"At the beginning of the project, [Lightning Returns] was going to be a very, very hard game with a high difficulty level. But we wanted to make it more accessible for all users rather than just core gamers, so there are some areas and elements we decided not to include in the final version. Now, looking at the game as it is, I do sometimes feel that…okay, even though it was the right decision for us to exclude those elements in order to make it more accessible, I might have been able to still make it intuitive and easy enough so that those not so proficient at gaming could enjoy it.” – Final Fantasy XIII: Lightning Returns gameplay director Yuji Abe

The mashing up of these two worlds, the casual focused gamer and the core gamer, is a perplexing one. Do I want to see more people enjoying games on the level I do, of course! Do I want the games industry to survive and thrive, off a boosted sales report due to the added figures of the casual market, definitely! Where I take issue, is when the games become so convoluted in their creation, thanks to the urge to satisfy both sides, that they are no longer appealing to either. By definition, casual gamers aren’t interested in the core game experiences, or they would be a core gamer!! The best resolution for this issue is one that is already in place, and has been being used since almost the dawn of gaming…..the difficulty setting (Easy, Medium, Hard). The difficulty setting used to be the way that less experienced or novice players could take part in the game without experience in the genre or feeling overwhelmed by many of the games challenges.

Instead of removing core mechanics, or entire sections of the game because it might be too difficult for the casual audience, why not just tone down the difficulty at that location through the “easy” mode selection at the start of the game. For that matter, developers could exclude all the difficult portions they found to be too off-putting to casual gamers, in the easy mode of the game. Entire sections of the game could be removed, general difficulty could be toned down, and so on. Then keep the game as originally intended for the core audience at the “normal” or “hard” difficulty. It’s just that simply. So why not do that? Is it because of the stigma attached to playing the game on “Easy”? Or is it something else entirely?

Game developers have seen firsthand how much money there is in the casual market thanks to things like the Wii, mobile phones, tablets, and browser based games. Like it or not this trend is not one likely to go away anytime soon. I just hope for the sake of the industry, that they figure out how to please both core and casual players alike, without compromising what makes the game/genre great. Otherwise we might find ourselves relegated to compromised visions of masterpieces like the Final Fantasy series has seen of late.

-Rendermonk

The industry is changing without a doubt. I think back to 1982, when I first started playing video games on the Atari system. It was Space Invaders that captivated my attention and introduced me to the world of video games.

Some 32 years later, we are now witnessing a convergence of tech and services into consolidated devices. How we interact with games, and consume them is changing and mimicking other forms of entertainment.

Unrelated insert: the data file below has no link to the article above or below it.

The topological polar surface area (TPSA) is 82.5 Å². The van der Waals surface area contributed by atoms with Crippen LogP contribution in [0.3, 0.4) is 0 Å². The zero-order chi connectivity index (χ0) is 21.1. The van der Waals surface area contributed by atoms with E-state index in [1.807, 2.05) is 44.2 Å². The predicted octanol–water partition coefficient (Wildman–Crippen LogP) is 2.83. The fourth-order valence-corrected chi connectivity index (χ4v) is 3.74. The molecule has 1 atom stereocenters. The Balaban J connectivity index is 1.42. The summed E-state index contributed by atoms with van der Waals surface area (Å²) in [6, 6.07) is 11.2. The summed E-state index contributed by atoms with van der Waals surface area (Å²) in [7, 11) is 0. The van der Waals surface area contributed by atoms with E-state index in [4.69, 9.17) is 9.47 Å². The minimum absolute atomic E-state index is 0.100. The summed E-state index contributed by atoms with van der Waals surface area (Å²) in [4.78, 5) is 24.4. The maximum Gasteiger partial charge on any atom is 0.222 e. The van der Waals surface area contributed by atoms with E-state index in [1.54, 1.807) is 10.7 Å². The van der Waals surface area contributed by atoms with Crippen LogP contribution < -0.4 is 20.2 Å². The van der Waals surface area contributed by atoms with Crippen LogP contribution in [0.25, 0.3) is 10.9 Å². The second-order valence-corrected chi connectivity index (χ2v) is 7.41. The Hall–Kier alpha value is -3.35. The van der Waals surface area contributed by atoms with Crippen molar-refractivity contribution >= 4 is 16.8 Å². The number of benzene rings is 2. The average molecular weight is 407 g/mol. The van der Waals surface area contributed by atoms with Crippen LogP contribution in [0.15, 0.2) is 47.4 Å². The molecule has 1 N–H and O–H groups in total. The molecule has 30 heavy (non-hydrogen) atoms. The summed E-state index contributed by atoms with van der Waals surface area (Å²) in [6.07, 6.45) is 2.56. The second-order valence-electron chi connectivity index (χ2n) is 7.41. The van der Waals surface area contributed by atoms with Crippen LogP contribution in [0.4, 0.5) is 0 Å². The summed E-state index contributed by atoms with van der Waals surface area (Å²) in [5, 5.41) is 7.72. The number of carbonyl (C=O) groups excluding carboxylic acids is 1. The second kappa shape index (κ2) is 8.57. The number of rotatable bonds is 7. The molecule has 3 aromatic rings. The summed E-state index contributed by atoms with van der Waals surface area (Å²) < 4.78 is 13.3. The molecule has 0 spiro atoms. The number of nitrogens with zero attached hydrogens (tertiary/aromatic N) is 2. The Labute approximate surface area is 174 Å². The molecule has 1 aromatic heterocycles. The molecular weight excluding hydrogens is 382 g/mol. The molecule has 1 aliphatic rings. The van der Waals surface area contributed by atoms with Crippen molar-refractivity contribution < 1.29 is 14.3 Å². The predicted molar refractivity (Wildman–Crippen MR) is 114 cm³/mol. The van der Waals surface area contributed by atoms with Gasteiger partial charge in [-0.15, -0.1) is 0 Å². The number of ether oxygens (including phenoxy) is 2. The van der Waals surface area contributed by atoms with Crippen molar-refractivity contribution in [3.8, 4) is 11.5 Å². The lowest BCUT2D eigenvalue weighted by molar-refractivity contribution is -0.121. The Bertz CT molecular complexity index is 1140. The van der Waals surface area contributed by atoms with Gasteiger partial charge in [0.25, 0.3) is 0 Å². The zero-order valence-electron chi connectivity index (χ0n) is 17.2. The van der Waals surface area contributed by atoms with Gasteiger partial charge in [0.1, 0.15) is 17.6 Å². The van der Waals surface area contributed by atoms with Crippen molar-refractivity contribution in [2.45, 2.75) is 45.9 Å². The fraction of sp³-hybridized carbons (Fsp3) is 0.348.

How, many of us first played video games is much different than the younger gen of future hardcore & casual gamers. Unlike my own experiences, these gamers are being exposed to games on a non-traditional console platform. Take my son for example who is 4 and my nephew who is 8. Both got their first gaming experiences through the use of a tablet device. Whats more, many of the games they have been exposed to early on, have been free to play android based games. Why is this important? Potentially as they grow older, their expectations of a gaming device will be one that encompasses features that do more then just allow gaming. And if they have grown accustomed to accessing content via the net and for free, than the expectation of software consumption will probably change as well.

It would not surprise me, in the near future if we download games for free that have micro-transactions built in as a feature. Peter Moore recently touched upon this, and mentioned how EA is now an internet company. He seems to think too, that game consumption will very much be like this in the future.

#2 Posted by drekula2 (1880 posts) -

I have a moral reservation against quoting giant posts, but "blame the casual market" sounds like an excuse for the FF series go downhill.

#3 Posted by Lulu_Lulu (8649 posts) -

The only reason I became a gamer is because My brother kept mocking me for not playing contra, Painfull Memories.

Anyway if theres onething casual gamers are good for, its common sense. Because lets face it, you hardcore bastards are insane. I'd sooner listen to my sister than the guy who finnished Dark Souls with no weapons and has bags under his eyes. I say casual gamers are better. But they do rear their ugly heads on farmville.

#4 Edited by The_Last_Ride (69165 posts) -

The only reason I became a gamer is because My brother kept mocking me for not playing contra, Painfull Memories.

Anyway if theres onething casual gamers are good for, its common sense. Because lets face it, you hardcore bastards are insane. I'd sooner listen to my sister than the guy who finnished Dark Souls with no weapons and has bags under his eyes. I say casual gamers are better. But they do rear their ugly heads on farmville.